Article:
You are right that zoster, or shingles, is caused by a virus. Luckily, most people either have been vaccinated against this virus or are already infected. Varicella zoster causes both chicken pox and shingles. When you first become infected, you have the symptoms of chicken pox. Shingles, which usually occurs later in life, is a reactivation of the same virus, not a new transmission. You cannot “catch” shingles, but a person who has not had chicken pox can catch chicken pox from a person with shingles.
You can give other people the virus, but only if they come into contact with your open sores. Wash your hands frequently, and try covering your skin rash with a gauze bandage when you will be around people who have not been infected.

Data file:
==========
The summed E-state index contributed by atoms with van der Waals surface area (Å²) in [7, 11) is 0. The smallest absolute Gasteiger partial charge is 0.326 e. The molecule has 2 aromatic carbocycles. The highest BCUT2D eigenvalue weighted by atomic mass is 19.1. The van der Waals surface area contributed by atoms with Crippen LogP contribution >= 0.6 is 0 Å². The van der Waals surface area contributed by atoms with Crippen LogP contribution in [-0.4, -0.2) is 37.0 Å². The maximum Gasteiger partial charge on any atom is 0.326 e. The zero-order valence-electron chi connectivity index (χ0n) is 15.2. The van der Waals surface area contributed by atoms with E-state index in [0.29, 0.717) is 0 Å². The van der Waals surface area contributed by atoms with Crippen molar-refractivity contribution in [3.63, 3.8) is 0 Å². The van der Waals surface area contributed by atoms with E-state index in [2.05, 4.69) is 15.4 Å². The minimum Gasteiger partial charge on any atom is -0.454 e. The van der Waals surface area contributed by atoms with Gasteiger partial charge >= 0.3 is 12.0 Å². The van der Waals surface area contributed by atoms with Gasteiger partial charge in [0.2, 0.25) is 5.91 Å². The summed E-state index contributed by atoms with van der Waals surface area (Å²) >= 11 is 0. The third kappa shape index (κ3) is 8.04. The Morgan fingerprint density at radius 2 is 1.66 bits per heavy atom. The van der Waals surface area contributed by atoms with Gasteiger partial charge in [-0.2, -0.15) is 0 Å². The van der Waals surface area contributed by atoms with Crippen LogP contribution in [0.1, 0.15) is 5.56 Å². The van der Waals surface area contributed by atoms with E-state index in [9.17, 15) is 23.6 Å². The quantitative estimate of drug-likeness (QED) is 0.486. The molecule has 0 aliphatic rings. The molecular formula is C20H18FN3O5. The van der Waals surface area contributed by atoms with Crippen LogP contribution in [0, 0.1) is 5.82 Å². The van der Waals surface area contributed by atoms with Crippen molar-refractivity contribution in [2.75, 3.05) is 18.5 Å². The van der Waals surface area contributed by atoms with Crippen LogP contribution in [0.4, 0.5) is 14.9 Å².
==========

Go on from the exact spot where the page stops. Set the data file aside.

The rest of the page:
Many children are vaccinated against chicken pox when they are about one year old. Talk to your grandson’s parents about whether or not he has been vaccinated. Before vaccination became common, some parents actually tried to expose their children to chicken pox so that they could avoid complications from having chicken pox as adolescents or adults.
The Centers for Disease Control (CDC) recommends the chicken pox vaccine (followed by a booster) be given to children at 12 to 15 months old, and to healthy people over 13 who have never had chicken pox. The CDC also recommends a shingles vaccine for healthy people over 60.
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